Monday, 13 June 2011

Diagnose and address routine SELinux policy violations

You have three main tools for diagnosing SELinux policy violations:
  1. audit log (/var/log/audit/audit.log)
  2. ls -Z
  3. ps -AZ
I think that if you have realized that the issue lies with SELinux that is half the battle and the above can help you with that.

In order to address the policy violations that you might encounter, you will need the audit2why and audit2allow commands. You'll need to install policycoreutils-python
yum install policycoreutils-python
To illustrate how to use this, set SELinux to enforcing:
setenforce 1
Save your iptables configuration to a file:
iptables-save >myiptables.txt
This file is empty, so check the audit log and you'll see the following message:
type=AVC msg=audit(1307819809.595:16342): avc:  denied  { write } for  pid=22969 comm="iptables-save" path="/root/mytables.txt" dev=sda3 ino=144189 scontext=unconfined_u:unconfined_r:iptables_t:s0-s0:c0.c1023 tcontext=unconfined_u:object_r:admin_home_t:s0 tclass=file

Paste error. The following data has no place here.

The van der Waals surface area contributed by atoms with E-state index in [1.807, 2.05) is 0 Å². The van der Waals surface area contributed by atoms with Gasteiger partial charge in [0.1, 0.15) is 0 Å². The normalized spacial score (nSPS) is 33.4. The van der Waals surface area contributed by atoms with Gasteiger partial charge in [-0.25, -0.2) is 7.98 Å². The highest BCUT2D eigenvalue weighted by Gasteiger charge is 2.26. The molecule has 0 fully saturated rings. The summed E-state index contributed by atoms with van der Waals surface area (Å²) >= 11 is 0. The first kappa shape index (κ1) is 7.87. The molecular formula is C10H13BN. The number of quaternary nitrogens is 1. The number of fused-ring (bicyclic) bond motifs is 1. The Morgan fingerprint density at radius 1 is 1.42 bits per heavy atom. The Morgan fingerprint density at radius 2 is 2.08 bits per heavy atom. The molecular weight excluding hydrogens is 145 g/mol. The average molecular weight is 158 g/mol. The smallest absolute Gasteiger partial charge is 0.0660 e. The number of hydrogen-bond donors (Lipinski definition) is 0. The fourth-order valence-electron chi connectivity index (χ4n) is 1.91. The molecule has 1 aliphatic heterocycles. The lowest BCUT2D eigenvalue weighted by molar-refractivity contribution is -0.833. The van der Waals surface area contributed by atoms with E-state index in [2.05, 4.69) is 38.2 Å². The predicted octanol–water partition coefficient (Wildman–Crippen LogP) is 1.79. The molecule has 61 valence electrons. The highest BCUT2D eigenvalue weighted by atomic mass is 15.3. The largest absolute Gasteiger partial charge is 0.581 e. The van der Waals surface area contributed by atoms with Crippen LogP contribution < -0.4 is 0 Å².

Copy this line to a file, say iptables.audit and run:
audit2why < iptables.audit
You'll get this ouput:
 Was caused by:
                Missing type enforcement (TE) allow rule.

                You can use audit2allow to generate a loadable module to allow this access.
This confirms that the issue is with SELinux, so now let's resolve it:
audit2allow -M iptables -i iptables.audit
This will create a module called iptables.pp, that can be installed with this command:
semodule -i iptables.pp
Now you can safely save your iptables configuration.

As mentioned in a previous post, you should actually set SELinux to permissive in dev/testing as you might have more than one SELinux policy violation and then you'll end up creating loads of modules unnecessarily.

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